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Old 11-21-02, 07:09 PM   #1
zlj75
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How much difference between 26' and 700c?

Okay, I am trying to decide between continuing my search for a 700c touring bike frame or repaint a trusted old 26' wheel mtb frame to tour with. Is the mtb going to be noticeably slower? I would build them up identically...please help. Zach
PS> I plan on touring Europe this summer for at least a month
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Old 11-22-02, 02:39 AM   #2
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You are going to hear arguments on both sides of the fence on this one.

Some guys swear that if you super-inflate your MNT bike tires, the rolling resistance is not much worse than a road tire.

For me, it is all about ease of riding and MNT bikes just seem to take more energy than road bikes. Plus, my hands go numb and my back gets a little sore from the limited positions provided by mountain bike geometry and the typical straight handlebars of a mountain bike. Remember that touring usually means spending at least eight hours a day in the saddle.

I can tell you this for certain; I organize a number of group rides and tours. With the exception of the trememdously fit riders, most of the mountain bikes fall to the back of the line - and some of them WAaaay in the back of the line.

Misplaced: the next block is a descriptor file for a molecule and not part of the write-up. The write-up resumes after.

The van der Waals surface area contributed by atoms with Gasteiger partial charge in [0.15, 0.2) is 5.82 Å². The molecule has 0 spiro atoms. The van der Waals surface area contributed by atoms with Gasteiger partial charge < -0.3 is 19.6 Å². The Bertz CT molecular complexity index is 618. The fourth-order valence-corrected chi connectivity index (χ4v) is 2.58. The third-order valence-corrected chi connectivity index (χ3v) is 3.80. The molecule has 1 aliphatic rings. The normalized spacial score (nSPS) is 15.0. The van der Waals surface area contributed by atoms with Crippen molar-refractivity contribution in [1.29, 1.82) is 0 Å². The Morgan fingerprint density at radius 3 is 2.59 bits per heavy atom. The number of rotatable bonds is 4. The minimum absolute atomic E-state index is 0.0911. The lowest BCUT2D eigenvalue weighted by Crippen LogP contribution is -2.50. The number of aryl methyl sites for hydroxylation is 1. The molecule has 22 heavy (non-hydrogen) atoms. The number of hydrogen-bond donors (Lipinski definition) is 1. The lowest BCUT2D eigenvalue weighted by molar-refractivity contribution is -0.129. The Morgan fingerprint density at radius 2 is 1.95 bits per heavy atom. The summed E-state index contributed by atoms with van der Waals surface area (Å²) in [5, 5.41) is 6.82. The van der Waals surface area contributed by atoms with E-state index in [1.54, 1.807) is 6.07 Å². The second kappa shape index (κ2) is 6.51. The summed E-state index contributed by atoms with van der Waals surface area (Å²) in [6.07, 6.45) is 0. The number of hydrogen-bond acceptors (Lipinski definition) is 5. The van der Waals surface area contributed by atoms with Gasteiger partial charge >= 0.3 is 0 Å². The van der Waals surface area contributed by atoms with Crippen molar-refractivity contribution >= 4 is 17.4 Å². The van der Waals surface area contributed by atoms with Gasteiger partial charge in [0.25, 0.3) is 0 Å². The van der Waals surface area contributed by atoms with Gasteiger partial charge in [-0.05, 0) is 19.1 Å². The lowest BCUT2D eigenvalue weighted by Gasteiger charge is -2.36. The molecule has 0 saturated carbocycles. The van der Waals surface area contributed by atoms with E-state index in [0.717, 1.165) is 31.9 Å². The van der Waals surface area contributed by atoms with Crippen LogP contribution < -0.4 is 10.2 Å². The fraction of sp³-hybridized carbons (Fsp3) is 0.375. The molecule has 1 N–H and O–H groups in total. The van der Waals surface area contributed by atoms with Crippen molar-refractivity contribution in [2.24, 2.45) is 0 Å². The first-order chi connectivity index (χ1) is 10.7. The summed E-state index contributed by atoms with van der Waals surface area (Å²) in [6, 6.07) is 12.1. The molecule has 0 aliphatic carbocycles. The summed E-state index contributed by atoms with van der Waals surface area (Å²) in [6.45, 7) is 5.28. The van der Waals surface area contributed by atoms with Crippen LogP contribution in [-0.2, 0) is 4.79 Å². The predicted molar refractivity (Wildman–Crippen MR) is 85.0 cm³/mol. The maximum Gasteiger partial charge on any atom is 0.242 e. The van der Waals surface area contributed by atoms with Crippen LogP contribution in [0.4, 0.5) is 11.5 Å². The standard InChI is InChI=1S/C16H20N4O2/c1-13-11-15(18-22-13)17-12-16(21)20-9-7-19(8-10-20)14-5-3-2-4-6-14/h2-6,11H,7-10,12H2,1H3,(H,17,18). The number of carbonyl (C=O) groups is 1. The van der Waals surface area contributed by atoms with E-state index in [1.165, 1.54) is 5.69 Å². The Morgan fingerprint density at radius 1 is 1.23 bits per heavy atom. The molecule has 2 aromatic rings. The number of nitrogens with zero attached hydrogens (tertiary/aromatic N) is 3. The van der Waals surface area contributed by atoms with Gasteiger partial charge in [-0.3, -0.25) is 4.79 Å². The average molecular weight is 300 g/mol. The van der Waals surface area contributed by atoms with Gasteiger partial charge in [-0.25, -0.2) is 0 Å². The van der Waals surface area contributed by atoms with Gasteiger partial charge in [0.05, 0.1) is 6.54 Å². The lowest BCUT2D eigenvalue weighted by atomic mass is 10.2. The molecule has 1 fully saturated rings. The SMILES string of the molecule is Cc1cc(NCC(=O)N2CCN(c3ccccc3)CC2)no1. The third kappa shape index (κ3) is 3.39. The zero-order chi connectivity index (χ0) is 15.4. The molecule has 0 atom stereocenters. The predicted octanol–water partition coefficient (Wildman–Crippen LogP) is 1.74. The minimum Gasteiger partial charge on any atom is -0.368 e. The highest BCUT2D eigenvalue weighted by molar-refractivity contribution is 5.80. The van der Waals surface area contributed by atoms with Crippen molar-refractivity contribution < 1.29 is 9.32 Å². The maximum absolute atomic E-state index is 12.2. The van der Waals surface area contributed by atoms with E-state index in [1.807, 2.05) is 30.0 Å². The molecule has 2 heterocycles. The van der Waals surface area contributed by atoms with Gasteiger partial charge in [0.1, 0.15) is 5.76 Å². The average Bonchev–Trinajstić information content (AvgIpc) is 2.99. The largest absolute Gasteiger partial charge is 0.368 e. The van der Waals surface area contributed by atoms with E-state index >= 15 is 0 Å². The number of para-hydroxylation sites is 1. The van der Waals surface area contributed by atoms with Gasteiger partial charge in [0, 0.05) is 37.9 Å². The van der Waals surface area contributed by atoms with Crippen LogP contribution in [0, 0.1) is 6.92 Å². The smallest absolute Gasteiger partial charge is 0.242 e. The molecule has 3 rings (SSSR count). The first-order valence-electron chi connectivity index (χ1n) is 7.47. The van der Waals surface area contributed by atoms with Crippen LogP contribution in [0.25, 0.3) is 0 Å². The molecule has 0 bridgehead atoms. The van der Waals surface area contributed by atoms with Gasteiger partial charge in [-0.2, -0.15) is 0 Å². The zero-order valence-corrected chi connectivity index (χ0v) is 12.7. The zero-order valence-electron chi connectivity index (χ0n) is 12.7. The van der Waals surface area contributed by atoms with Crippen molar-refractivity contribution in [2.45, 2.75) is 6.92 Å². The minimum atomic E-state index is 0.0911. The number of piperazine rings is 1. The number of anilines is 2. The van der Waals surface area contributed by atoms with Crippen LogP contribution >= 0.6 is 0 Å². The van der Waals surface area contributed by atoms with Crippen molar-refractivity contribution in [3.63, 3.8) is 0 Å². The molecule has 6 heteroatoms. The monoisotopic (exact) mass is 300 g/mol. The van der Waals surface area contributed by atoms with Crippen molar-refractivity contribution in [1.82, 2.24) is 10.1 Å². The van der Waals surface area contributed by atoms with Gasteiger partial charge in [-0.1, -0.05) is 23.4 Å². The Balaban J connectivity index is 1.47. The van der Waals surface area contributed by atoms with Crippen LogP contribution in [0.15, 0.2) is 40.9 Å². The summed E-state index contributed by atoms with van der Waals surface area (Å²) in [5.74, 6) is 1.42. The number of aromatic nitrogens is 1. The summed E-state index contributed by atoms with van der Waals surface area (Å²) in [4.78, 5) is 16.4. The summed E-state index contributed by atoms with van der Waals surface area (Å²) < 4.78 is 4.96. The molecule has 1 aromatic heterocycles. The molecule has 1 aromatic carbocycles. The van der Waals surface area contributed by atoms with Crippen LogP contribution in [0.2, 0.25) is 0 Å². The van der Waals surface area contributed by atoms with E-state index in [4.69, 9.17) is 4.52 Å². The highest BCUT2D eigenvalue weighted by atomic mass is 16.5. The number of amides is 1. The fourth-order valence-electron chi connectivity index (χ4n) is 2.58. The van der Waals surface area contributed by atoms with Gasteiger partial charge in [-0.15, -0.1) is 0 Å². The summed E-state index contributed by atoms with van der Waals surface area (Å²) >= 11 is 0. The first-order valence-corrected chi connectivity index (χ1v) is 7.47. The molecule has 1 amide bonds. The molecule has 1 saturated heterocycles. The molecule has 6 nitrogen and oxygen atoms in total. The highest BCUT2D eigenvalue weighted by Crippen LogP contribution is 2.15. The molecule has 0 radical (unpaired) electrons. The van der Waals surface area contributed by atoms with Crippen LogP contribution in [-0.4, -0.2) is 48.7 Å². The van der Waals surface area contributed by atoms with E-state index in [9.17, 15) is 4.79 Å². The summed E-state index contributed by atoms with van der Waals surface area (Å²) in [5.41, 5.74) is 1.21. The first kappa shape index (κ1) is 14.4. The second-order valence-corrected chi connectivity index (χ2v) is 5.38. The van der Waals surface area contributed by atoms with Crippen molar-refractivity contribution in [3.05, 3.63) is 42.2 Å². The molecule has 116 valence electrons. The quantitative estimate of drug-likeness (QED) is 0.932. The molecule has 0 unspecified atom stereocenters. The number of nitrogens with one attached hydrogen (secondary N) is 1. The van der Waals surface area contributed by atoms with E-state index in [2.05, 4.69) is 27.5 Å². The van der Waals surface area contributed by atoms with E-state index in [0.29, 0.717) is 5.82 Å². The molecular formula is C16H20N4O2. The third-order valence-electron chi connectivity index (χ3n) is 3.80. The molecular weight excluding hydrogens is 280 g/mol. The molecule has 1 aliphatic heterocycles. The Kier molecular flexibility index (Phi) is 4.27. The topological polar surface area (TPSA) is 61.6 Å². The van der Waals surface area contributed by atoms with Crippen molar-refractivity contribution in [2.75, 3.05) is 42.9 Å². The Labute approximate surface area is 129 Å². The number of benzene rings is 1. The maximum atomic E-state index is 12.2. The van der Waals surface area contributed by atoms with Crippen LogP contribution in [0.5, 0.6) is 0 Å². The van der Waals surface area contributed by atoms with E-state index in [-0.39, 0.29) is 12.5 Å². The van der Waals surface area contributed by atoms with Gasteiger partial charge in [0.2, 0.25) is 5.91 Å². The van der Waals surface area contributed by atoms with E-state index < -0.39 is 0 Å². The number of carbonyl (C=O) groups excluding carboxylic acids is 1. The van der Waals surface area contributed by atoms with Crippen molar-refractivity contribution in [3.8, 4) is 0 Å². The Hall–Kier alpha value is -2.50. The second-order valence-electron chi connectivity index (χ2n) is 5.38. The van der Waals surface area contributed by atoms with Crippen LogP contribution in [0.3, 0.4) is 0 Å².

My suggestion would be to go with a solid touring road bike rather than a mountain bike. If, however, you are in a money pinch or you simply love your MTN bike, you could certainly tour on a mountain bike.
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Old 11-22-02, 04:12 AM   #3
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Hi, so you'll be touring Europe .. I am unfamiliar with the road quality there .., but I would say that a 700c outfitted with front and rear racks would be the way to go . Here in Australia a lot of people use Mtn bikes to tour on because of the road surfaces outback, read: dusty unmade tracks and the ride of a Mtn bike with suspension forks and wider tires makes for a lot more comfort during the long haul ! and BTW aluminum brackets CAN be fabricated so the use of a Blackburn Lo-rider on the front can still be used with suspension forks !! no problems there .. but ... if your touring will be on relatively smooth sealed bitumen then go with the 700c "touring" bike, the hand positions available on drop bars is greater than that on a Mtn bike , and the less weight of a rigid fork is also good ! , if you have any Q's send an e-mail to www.christiecycles.com.au I used to work there as a mechanic , these guy's know bike touring inside out !!

-Buddy.
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Old 11-22-02, 05:47 AM   #4
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Thanks for the replies. On the MTB I would put drop bars and barcon shifters, so my riding position would not be drastically different from a "traditional" touring bike. But, I know what you mean about it just seeming slower, even if the rolling resistance is not that different. Thanks again.